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Earth’s Worst Mass Murderers: Oxygen, Volcanoes … and Humans?


For everything on Earth, there has been a season: A time for continents to meet, a time for them to break apart, a time for warming and a time for cooling, a time for life to thrive and species to multiply … and a time for them to get obliterated by global catastrophes. Scientists generally recognize five major extinction events when, in very short order (on a geological timescale, anyway), much of life on Earth was utterly stomped into the fossil record. Here’s a look at the five major extinction events of epochs past, and a glimpse at the sixth one we might be causing right now.




“Late Devonian Mass Extinction,” Natural History Museum

“The Five Worst Mass Extinctions,” Endangered Species International

“Big Five mass extinction events,” BBC

“End-Triassic extinction,” Encyclopedia Britannica

“Table 1: The ‘Big Five’ mass extinction events,” Nature



  1. Oky Bastian says

    the result of nature evolution are still brutish, we consume other beings in order to survives, even plants used to be carnivorous, and they don’t like being eaten. maybe abandon our biological body would be good choice.

  2. Nicholas Davis says

    at least 5 Mass Extinctions documented so far (in accordance to the fossil record)….

  3. ValentinSandner says

    A lot of species consume other beings in order to survive but that is not what we do.
    Firstly we’re not in survival conditions, stop killing sharks wouldn’t make our lives tougher. Stop killing whales either, or dolphins, or orcas, or wolves, or bears, or snakes, or frogs, or seals, or pinguins, etc…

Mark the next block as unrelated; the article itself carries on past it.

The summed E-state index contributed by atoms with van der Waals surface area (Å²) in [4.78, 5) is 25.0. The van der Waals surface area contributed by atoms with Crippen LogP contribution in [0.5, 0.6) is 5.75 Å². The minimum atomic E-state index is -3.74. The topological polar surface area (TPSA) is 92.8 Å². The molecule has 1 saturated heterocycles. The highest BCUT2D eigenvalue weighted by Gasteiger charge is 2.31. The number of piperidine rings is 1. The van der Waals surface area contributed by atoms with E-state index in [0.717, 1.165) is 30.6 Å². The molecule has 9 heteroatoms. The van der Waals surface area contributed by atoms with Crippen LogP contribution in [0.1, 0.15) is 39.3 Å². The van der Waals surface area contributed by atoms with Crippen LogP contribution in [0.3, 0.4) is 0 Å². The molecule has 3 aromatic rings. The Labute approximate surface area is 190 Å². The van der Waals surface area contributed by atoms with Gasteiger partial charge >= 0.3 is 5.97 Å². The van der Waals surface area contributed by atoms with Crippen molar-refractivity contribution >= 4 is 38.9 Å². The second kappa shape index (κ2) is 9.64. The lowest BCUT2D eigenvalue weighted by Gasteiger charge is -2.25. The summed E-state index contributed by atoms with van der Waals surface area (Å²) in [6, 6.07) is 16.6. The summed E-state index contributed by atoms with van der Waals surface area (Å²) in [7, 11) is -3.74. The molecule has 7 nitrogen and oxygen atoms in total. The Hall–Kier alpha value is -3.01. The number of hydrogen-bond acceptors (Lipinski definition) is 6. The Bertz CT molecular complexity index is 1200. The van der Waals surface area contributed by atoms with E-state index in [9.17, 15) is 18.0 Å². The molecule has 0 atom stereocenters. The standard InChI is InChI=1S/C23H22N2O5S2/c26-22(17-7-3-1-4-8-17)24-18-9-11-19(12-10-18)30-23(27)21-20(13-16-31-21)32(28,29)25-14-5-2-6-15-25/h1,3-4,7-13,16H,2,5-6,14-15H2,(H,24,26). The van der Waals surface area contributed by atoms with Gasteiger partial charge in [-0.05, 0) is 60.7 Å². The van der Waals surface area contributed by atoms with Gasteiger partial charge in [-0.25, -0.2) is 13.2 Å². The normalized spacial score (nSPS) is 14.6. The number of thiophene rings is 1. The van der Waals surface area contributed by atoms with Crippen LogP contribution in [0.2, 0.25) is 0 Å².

Secondly we don’t just eat other species, we also create conditions in which these species can not survive, even tho we don’t consume them (ie : pinguins).

  4. paul_padyk says

    ElizKolbert WorldSciFest
    Just finished 6th Extinction Brilliant fusion of science for the common man Thankyou!

  5. JohnKwok says

    IMHO Elizabeth Kolbert’s “The Sixth Extinction: An Unnatural History”, is the best popular science book published this year. She does a wonderful job comparing and contrasting current biodiversity loss with those of the five great mass extinctions (terminal Ordovician, terminal Devonian, terminal Permian, terminal Triassic and terminal Cretaceous); most of these were recognized by paleontologists and paleobiologists for decades, based on the work of pioneering invertebrate paleontologist Norman D. Newell of the American Museum of Natural History. In the late 70s and early 80s, invertebrate paleontologists J. Joseph “Jack” Sepkoski and David M. Raup – originally of the University of Rochester, then the University of Chicago – where they “founded’ what would be dubbed the “Chicago School of paleobiology” – applied sophisticated statistical analysis and mathematics – including Fourier Analysis – to measure the tempo of these extinctions, giving us the high estimates of biodiversity loss noted in the graph. Nearly four years ago, a multidisciplinary team of paleobiologists, ecologists, botanists, and zoologists headed by  University of California, Berkeley vertebrate paleobiologist Anthony Barnosky – in a study that was originally a graduate seminar exercise convened by Barnosky and his students – published a paper in Nature showing that current biodiversity loss extinction rates are as high as those of the five recognized mass extinctions in the fossil record. (Since they he and his colleagues, including noted ecologist James H. Brown of the University of New Mexico, have continued tying in current extinction rates with those of the mass extinctions in the context of suggesting means of greatly reducing biodiversity loss. For additional details, look here under publications: http://ib.berkeley.edu/labs/barnosky/.